Often in C under gcc, I will start with the following set of warning flags (painfully assembled from multiple sources):

-Wall -Wextra -Wformat-nonliteral -Wcast-align -Wpointer-arith -Wbad-function-cast \
-Wmissing-prototypes -Wstrict-prototypes -Wmissing-declarations -Winline -Wundef \
-Wnested-externs -Wcast-qual -Wshadow -Wwrite-strings -Wno-unused-parameter \
-Wfloat-equal -pedantic -ansi

I will build (at least my debug versions) with this set of warnings and fix everything I possibly can (usually everything), and then only remove flags if they are either not relevant or not fixable (almost never the case). Sometimes, I'll also add -Werror if I have to step away while compiling.

I'm just picking up C++ (yes, I'm 15 years behind the times), and I'd like to start off on the right foot.

My question is: Does someone have a precompiled similar set of complete warning flags for C++ under g++? (I know many of them will be the same.)

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    What gcc needs (since it's decided to blatantly lie about -Wall) is a -Wbloody_everything flag :-)
    – paxdiablo
    Feb 23, 2011 at 8:22
  • You may mark your question as a dupe but you may also put your last edit as an answer since you actually answered your question. And I would be glad to upvote it then :)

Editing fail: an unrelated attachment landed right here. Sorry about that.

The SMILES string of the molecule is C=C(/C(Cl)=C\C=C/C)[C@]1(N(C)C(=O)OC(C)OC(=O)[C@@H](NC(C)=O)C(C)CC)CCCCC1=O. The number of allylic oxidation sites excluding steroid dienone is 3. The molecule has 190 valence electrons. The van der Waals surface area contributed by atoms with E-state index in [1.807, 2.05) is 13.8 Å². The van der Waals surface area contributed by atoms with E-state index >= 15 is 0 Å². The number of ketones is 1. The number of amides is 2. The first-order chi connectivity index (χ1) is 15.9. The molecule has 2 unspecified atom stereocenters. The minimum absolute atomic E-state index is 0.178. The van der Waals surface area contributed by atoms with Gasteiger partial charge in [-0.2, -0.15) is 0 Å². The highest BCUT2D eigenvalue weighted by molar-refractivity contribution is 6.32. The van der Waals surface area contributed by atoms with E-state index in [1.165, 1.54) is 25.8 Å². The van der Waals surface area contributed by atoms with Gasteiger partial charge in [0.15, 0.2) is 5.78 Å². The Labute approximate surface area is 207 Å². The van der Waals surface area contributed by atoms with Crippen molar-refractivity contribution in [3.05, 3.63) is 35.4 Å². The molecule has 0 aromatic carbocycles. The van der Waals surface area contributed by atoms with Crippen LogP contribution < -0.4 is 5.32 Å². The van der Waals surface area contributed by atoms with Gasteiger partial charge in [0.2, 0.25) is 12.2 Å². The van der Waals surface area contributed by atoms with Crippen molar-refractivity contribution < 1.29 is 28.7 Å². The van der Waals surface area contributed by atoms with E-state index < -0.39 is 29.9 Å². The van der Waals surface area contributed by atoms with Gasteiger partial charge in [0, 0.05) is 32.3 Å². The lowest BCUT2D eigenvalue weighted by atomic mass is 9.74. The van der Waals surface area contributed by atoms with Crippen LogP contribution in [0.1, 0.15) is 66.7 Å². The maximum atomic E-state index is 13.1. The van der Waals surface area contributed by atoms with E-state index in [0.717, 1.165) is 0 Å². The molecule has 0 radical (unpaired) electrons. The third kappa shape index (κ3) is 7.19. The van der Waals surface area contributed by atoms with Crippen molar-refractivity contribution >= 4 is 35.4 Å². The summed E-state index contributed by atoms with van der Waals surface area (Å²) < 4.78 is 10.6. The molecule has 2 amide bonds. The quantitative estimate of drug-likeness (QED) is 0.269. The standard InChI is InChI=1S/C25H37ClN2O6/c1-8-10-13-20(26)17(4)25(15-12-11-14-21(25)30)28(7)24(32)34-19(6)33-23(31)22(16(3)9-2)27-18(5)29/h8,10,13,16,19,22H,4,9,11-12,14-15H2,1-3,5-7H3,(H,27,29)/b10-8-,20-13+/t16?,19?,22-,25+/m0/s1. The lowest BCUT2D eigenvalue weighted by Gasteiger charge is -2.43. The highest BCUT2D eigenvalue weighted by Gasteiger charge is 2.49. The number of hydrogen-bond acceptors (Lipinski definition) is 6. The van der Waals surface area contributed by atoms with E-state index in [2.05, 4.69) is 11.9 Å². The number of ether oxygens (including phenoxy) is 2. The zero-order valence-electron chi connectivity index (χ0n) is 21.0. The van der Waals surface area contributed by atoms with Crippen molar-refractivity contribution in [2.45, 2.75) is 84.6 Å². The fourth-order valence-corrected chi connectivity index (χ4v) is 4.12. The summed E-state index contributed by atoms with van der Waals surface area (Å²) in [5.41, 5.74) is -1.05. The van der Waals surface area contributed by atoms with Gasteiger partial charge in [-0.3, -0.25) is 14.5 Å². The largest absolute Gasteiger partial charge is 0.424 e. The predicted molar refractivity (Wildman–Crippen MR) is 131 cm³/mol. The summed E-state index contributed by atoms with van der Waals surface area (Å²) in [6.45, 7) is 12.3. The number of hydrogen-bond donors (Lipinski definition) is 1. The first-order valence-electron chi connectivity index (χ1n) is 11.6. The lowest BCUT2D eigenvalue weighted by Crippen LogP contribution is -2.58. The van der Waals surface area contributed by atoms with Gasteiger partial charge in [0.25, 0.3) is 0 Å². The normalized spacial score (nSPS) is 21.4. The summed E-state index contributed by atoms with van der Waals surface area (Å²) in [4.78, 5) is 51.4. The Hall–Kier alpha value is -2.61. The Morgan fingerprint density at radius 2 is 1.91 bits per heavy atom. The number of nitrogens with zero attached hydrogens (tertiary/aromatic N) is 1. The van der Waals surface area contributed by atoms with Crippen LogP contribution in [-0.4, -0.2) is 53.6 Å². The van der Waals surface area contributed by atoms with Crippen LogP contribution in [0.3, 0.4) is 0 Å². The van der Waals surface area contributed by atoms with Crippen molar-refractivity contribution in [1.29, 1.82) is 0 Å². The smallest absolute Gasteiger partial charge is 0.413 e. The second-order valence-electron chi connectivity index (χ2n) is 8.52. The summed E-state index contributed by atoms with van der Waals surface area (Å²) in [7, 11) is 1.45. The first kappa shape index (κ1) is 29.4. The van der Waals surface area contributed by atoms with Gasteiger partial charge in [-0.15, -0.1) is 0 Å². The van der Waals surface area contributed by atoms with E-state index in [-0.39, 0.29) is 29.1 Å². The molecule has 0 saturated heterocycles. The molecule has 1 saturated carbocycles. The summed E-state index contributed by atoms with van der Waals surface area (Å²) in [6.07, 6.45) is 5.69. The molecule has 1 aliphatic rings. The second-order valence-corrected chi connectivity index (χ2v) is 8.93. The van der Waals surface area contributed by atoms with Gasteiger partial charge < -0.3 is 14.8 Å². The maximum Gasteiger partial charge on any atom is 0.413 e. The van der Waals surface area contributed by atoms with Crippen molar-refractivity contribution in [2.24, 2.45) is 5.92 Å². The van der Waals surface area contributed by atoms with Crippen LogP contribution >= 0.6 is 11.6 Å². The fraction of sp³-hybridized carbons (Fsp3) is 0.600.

– ereOn
    Feb 23, 2011 at 8:34
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    OP and @paxdiablo: GCC has consistently rejected this sort of thing, but it's available in Clang via -Weverything. I've read that even the Clang++ developers are a little concerned about users turning it on; apparently it was intended for internal development use only. This makes no sense, though, because turning on -Weverything is probably the best possible way to discover potentially helpful warnings that you didn't know about before. Oct 22, 2015 at 18:19
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    OP and @paxdiablo There's now a way to figure out the complete list of warnings for a given GCC version: github.com/barro/compiler-warnings Feb 28, 2016 at 18:45
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4 Answers 4


I went through and found the minimal set of includes that should get the maximum level of warning. I then removed from that list the set of warnings that I feel do not actually indicate something bad is happening, or else have too many false positives to be used in a real build. I commented as to why each of the ones I excluded were excluded. This is my final set of suggested warnings:

-pedantic -Wall -Wextra -Wcast-align -Wcast-qual -Wctor-dtor-privacy -Wdisabled-optimization -Wformat=2 -Winit-self -Wlogical-op -Wmissing-declarations -Wmissing-include-dirs -Wnoexcept -Wold-style-cast -Woverloaded-virtual -Wredundant-decls -Wshadow -Wsign-conversion -Wsign-promo -Wstrict-null-sentinel -Wstrict-overflow=5 -Wswitch-default -Wundef -Werror -Wno-unused